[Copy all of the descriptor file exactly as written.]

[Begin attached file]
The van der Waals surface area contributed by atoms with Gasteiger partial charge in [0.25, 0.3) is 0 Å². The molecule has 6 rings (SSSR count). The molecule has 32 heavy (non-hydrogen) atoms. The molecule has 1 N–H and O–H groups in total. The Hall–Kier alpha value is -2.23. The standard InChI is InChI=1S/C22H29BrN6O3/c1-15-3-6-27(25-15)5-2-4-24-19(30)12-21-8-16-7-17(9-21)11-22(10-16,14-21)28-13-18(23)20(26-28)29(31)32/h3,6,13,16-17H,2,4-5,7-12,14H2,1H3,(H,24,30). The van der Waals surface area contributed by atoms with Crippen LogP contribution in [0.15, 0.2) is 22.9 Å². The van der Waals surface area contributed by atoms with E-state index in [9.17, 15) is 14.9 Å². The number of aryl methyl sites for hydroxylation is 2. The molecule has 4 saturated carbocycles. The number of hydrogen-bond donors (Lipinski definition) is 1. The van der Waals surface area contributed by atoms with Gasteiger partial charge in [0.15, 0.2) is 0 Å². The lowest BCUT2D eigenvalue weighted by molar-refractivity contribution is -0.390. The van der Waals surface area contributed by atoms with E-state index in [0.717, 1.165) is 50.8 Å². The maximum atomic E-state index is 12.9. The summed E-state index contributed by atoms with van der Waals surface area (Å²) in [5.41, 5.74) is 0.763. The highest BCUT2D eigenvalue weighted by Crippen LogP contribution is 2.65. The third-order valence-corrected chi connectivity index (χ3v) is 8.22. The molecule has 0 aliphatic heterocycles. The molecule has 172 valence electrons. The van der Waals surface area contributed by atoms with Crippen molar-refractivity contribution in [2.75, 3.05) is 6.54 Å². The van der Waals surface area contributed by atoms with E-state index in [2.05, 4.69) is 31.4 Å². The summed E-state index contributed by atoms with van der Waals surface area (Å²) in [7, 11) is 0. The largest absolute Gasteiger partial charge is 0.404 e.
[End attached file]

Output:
The van der Waals surface area contributed by atoms with Gasteiger partial charge in [0.25, 0.3) is 0 Å². The molecule has 6 rings (SSSR count). The molecule has 32 heavy (non-hydrogen) atoms. The molecule has 1 N–H and O–H groups in total. The Hall–Kier alpha value is -2.23. The standard InChI is InChI=1S/C22H29BrN6O3/c1-15-3-6-27(25-15)5-2-4-24-19(30)12-21-8-16-7-17(9-21)11-22(10-16,14-21)28-13-18(23)20(26-28)29(31)32/h3,6,13,16-17H,2,4-5,7-12,14H2,1H3,(H,24,30). The van der Waals surface area contributed by atoms with Crippen LogP contribution in [0.15, 0.2) is 22.9 Å². The van der Waals surface area contributed by atoms with E-state index in [9.17, 15) is 14.9 Å². The number of aryl methyl sites for hydroxylation is 2. The molecule has 4 saturated carbocycles. The number of hydrogen-bond donors (Lipinski definition) is 1. The van der Waals surface area contributed by atoms with Gasteiger partial charge in [0.15, 0.2) is 0 Å². The lowest BCUT2D eigenvalue weighted by molar-refractivity contribution is -0.390. The van der Waals surface area contributed by atoms with E-state index in [0.717, 1.165) is 50.8 Å². The maximum atomic E-state index is 12.9. The summed E-state index contributed by atoms with van der Waals surface area (Å²) in [5.41, 5.74) is 0.763. The highest BCUT2D eigenvalue weighted by Crippen LogP contribution is 2.65. The third-order valence-corrected chi connectivity index (χ3v) is 8.22. The molecule has 0 aliphatic heterocycles. The molecule has 172 valence electrons. The van der Waals surface area contributed by atoms with Crippen molar-refractivity contribution in [2.75, 3.05) is 6.54 Å². The van der Waals surface area contributed by atoms with E-state index in [2.05, 4.69) is 31.4 Å². The summed E-state index contributed by atoms with van der Waals surface area (Å²) in [7, 11) is 0. The largest absolute Gasteiger partial charge is 0.404 e.